Range of Motion Exercises for Fractured Elbow

Physiotherapist with patient

Rehabilitation exercises for fractured elbows are necessary for recovery. Exercises may be done alone or with a physical therapist depending on what your doctor recommends. Range of motion (ROM) exercises should not be confused with strengthening exercises. ROM exercises improve flexibility and movement so the elbow can regain its mobility. The full healing process takes approximately eight to 10 weeks.

Pronation/Suppination Stretch

Pronation and supination refer to the movement of the forearm so that the palm faces downward. Supination is the opposite rotational movement that brings your palm to face upward as if trying to hold a bowl of soup without spilling the contents. To perform this ROM stretching exercise, extend your injured arm in front of you as if to shake someone's hand. Supinate your arm to turn your palm to the ceiling. Pronate your arm to face your palm toward the floor. Perform the advised number of repetitions.

Bicep Stretch

Tight biceps inhibit elbow movement as the biceps flex or bend the elbow so that the angle of the elbow decreases. Therefore, stretching the biceps improves ROM. To stretch the bicep of your fractured arm, bring your arm straight in front of you at shoulder level. Supinate your arm.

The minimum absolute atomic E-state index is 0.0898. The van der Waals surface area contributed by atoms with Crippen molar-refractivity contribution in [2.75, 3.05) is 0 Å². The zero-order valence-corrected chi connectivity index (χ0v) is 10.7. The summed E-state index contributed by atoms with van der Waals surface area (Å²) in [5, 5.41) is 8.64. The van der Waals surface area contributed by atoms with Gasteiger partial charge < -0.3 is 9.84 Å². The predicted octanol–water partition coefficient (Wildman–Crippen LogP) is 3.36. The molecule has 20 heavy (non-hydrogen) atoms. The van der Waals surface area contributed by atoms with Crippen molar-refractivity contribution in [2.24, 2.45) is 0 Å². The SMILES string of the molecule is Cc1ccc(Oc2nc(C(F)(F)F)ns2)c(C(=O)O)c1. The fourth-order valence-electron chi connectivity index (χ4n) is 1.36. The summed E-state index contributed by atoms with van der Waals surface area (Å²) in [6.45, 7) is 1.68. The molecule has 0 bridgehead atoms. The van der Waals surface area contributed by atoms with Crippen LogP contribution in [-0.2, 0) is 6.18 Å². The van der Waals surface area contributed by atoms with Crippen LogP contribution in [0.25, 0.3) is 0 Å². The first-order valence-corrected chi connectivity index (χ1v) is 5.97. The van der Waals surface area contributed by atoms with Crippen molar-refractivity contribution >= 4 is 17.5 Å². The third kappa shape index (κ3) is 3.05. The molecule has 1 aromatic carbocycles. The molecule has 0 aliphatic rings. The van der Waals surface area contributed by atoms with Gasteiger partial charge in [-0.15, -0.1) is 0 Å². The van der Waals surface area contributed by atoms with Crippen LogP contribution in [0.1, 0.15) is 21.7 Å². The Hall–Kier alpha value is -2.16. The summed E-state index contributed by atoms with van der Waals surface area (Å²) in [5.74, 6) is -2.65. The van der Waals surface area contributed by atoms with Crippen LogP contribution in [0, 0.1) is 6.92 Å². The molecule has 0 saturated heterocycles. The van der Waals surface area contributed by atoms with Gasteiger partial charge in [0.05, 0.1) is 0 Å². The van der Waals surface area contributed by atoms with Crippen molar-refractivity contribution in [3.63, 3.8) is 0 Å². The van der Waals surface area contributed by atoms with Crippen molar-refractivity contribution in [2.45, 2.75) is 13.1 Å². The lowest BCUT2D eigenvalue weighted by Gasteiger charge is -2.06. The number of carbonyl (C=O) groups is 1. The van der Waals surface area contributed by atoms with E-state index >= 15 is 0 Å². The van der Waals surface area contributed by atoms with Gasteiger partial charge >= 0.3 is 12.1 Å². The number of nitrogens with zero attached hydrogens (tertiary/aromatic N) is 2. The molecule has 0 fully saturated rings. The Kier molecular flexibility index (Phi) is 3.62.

Press your arm backwards until you feel a stretch. Pause for three to five seconds. Perform the advised number of reps. You may do this stretch with both arms at the same time if you prefer. You may also feel your chest and shoulders stretching too.

Active Assistive Extension/Flexion of the Elbow

The active assistive extension and flexion of the elbow exercise is a ROM exercise performed with a physical therapist or assistant. Your muscles work first to extend your elbow as another person helps you. An active exercise would be to move your elbow entirely with your own power. A passive exercise would be to allow another person to move your elbow for you. This exercise is a compromise between both.

Lie on your back with your elbow completely bent, your palm resting on your shoulder. An assistant holds your wrist and the area beneath your elbow. Straighten your arm toward the surface you are lying on as the other person assists your movement. Bend the elbow again to touch your palm back to your shoulder. This is elbow flexion.

Partially use your own strength and partially allow your assistant to help you. It may be that your muscles are not strong enough to do one or both movements without help, in which case you can put as much effort into the movements as possible.